There are two films called “Denial” out this year.
One, a documentary, features climate change and the US energy system. I watched the other, a quiet drama based on a book about Emory professor Deborah Lipstadt’s legal confrontation with Holocaust denier David Irving.
In 1994, Lipstadt was traveling around the US speaking about her recent book, Denying the Holocaust: The Growing Assault on Truth and Memory. This is where the movie begins: with Lipstadt in religion classrooms and university lecture halls explaining the components of Holocaust denial, why denialism persists, and why she chooses not to debate deniers on the facts.
Denying the Holocaust mentioned Irving by name and also sharply criticized his historical arguments. Two years after Lipstadt’s press and book tour, Irving launched a libel suit against her in British courts. British law requires the person accused of libel to prove that their claims are justified or true, and so Lipstadt was forced to disrupt her teaching schedule and go to England to persuade a judge that she’d been right, that Irving had distorted the historical facts to prop up his anti-Jewish ideology.
I came across Irving’s work around the time of this case. In the early-to-mid 1990s, I was in high school and I was an avid history student. World War II cast such a shadow over British education and the UK’s orientation to mainland Europe that I couldn’t fathom anyone intentionally declaring that the Third Reich had never committed genocide.
But within a few more years, I came across people who took a similar approach to denialism about the trans-Atlantic slave trade: the Europeans didn’t enslave and export that many African people, or when they did they didn’t treat them so badly, or even if they did, what about the Irish?
Still later, I learned about those who believe that LGBTQ people don’t really face homo-, bi-, or transphobic antagonism or violence and that, in the name of tolerance, LGBTQ people conspire to corrupt and confuse children… all of whom are heterosexual, of course.
People are serious about these opinions, too.
Lipstadt recently told the LA Times that she didn’t think of Denial or her research as a volley in the game of changing made-up minds—not Irving’s and not others’. Instead she said, “What this [film] can do is confront the people who think that it’s ok to change facts as long as you call them ‘opinions’… We’ll never do away with racism,” she continued. “All we can control is how we answer it.”
Much of my work these days includes opportunities to answer people who would like me to debate them on gender, sexuality, and religion. Typically, like Lipstadt, I choose not to. I choose not to, not because I can’t, but because I’m not willing to presume any moral parity between, say, “I’m a child of God; neither my gender nor my sexuality diminish me; and I deserve to live a whole life free from violence, discrimination, and abuse” and “LGBTQ people should not live openly as heterosexuals do; should have no expectation of loving, supportive relationships in this life; and will not exist in the afterlife.”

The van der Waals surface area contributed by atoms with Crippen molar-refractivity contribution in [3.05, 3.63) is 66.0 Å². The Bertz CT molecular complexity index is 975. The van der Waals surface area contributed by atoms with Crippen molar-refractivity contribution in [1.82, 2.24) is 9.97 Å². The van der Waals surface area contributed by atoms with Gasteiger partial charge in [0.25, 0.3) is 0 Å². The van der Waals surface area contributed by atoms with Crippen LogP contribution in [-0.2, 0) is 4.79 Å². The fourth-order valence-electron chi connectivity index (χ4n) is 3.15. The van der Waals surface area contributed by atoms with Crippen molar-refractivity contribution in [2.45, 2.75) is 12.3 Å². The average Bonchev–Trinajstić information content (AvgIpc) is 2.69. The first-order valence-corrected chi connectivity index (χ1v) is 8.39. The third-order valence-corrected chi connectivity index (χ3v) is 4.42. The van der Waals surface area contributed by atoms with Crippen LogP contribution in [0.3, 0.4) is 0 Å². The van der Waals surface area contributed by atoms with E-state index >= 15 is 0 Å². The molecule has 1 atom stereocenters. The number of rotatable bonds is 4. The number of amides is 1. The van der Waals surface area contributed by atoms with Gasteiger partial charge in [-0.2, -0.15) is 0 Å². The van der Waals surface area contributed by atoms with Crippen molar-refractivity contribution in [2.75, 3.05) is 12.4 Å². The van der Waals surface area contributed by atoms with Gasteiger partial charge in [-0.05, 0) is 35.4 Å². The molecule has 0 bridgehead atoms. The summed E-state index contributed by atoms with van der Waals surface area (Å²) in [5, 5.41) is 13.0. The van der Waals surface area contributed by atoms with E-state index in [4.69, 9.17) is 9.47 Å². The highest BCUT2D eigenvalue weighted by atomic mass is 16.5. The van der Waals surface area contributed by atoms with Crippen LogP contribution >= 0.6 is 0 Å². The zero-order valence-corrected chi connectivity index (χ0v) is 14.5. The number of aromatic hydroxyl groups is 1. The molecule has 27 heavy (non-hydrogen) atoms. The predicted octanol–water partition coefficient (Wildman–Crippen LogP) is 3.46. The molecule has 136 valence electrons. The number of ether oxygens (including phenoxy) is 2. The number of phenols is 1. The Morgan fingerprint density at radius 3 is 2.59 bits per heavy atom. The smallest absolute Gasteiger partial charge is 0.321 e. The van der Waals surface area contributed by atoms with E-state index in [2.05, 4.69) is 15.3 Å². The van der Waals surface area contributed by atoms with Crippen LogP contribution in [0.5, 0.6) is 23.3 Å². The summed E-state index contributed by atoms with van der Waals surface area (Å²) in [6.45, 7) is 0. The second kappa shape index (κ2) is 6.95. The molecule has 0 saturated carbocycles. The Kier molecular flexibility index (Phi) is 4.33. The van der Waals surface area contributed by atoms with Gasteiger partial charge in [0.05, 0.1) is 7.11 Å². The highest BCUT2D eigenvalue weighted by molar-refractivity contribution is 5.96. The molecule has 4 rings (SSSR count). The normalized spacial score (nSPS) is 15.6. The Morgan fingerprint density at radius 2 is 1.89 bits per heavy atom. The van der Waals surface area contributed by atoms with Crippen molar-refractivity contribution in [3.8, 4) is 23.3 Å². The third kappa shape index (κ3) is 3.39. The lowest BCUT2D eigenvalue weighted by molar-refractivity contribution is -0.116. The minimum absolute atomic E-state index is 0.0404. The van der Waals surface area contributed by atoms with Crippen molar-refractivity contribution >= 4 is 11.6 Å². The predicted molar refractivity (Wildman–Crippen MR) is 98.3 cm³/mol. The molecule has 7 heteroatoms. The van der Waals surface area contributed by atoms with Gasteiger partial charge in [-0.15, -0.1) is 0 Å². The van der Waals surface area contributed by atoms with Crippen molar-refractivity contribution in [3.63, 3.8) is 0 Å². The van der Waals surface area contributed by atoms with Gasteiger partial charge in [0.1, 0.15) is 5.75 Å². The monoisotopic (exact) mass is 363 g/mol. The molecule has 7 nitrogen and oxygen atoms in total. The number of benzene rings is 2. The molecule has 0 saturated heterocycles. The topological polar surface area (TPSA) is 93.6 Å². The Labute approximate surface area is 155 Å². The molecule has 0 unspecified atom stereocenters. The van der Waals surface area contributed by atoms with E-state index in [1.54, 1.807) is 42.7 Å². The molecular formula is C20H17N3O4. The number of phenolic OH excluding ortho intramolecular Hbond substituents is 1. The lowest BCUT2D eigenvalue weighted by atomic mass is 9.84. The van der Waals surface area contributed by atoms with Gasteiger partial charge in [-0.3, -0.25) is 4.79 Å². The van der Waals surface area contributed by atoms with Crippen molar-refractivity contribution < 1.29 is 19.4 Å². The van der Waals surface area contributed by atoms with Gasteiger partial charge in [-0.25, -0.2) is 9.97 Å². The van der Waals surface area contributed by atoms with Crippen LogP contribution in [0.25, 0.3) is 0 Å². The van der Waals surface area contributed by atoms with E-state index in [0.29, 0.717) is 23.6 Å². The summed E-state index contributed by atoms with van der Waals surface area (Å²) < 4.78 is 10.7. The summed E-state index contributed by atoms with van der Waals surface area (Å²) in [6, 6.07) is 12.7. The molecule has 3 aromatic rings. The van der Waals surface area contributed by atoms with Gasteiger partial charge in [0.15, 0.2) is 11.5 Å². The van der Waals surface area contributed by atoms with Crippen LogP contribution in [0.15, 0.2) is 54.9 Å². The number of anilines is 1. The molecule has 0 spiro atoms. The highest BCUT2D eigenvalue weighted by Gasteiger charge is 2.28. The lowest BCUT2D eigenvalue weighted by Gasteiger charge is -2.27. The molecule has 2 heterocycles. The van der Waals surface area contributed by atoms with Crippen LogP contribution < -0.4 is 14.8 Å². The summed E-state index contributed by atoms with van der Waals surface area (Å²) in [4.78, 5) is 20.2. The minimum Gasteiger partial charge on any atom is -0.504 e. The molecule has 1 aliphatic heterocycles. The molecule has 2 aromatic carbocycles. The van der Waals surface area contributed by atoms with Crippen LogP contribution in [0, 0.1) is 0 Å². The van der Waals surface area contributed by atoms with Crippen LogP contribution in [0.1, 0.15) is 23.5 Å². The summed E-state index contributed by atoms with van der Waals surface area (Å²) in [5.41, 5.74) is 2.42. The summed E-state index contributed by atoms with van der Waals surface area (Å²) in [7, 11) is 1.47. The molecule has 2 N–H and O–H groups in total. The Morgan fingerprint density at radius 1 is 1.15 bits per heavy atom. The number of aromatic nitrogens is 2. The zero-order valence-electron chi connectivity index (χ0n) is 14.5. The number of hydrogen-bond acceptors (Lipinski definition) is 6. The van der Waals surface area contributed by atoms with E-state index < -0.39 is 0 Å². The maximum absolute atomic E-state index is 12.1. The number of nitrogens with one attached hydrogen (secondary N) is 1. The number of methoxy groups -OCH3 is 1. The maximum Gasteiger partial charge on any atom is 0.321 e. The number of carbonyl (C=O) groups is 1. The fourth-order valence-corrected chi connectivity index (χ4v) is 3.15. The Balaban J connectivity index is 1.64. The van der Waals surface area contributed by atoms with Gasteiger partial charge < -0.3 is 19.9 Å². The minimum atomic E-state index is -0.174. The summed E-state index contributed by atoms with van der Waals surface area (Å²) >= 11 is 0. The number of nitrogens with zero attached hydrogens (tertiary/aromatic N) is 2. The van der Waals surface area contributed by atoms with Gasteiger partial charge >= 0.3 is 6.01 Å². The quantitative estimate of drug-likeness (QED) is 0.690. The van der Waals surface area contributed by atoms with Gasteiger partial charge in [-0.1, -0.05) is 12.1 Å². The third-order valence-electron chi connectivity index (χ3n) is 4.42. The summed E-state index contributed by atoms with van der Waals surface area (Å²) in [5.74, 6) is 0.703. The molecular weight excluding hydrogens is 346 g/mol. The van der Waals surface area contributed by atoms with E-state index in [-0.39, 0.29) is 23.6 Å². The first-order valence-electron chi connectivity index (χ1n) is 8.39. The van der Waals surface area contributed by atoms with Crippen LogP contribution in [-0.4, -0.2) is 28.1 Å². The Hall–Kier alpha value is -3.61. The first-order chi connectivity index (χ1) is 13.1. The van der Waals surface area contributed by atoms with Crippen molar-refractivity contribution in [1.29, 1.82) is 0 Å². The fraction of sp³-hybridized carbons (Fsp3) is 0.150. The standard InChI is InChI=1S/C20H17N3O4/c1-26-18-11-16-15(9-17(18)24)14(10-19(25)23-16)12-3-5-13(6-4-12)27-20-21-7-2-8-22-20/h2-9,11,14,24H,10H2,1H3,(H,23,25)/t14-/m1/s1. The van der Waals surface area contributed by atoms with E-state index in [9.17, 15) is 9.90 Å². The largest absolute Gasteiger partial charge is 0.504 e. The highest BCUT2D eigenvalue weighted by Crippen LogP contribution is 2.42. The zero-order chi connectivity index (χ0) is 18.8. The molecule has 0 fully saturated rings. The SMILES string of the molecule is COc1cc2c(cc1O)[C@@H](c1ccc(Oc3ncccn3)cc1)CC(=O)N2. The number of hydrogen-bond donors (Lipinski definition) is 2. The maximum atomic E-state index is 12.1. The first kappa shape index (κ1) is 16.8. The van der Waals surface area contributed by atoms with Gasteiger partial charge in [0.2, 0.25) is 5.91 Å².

I don’t find these opinions comparable at all. So I don’t argue about them.
Not everyone in our community declines debate, but I’m happy to leave it to those who feel called. And I take this approach to so-called controversies about several issues: orientation, slavery, sexism, climate change, and all of the scientific and technical controversies addressed in Oreskes’ and Conway’s book Merchants of Doubt.
As a person of conscience, I accept that respectful conversation has standards that include the principles of “no fraud” and “no harm.” It does minoritized people no good to spend most of our energy swatting at malicious fables as Lipstadt had to do. Our collective time is far better spent exploring how to build and maintain an equitable, plural society, not arguing about whether we should have one.
Does this mean foreclosing some debates before all parties are satisfied? Perhaps in some cases it does.
If those parties are a David Irving, a Russell Moore, or No. 45’s latest cabinet nominee, I have to believe they’ll live: their minds are already made up and we have plenty of work to do whether their denial’s resolved or not. The more social power a denier has, the more important it is that the rest of us not build our lives on legitimized lies about each other or the history we share.
We owe ourselves reality, and denial can’t get us there no matter who its purveyors are.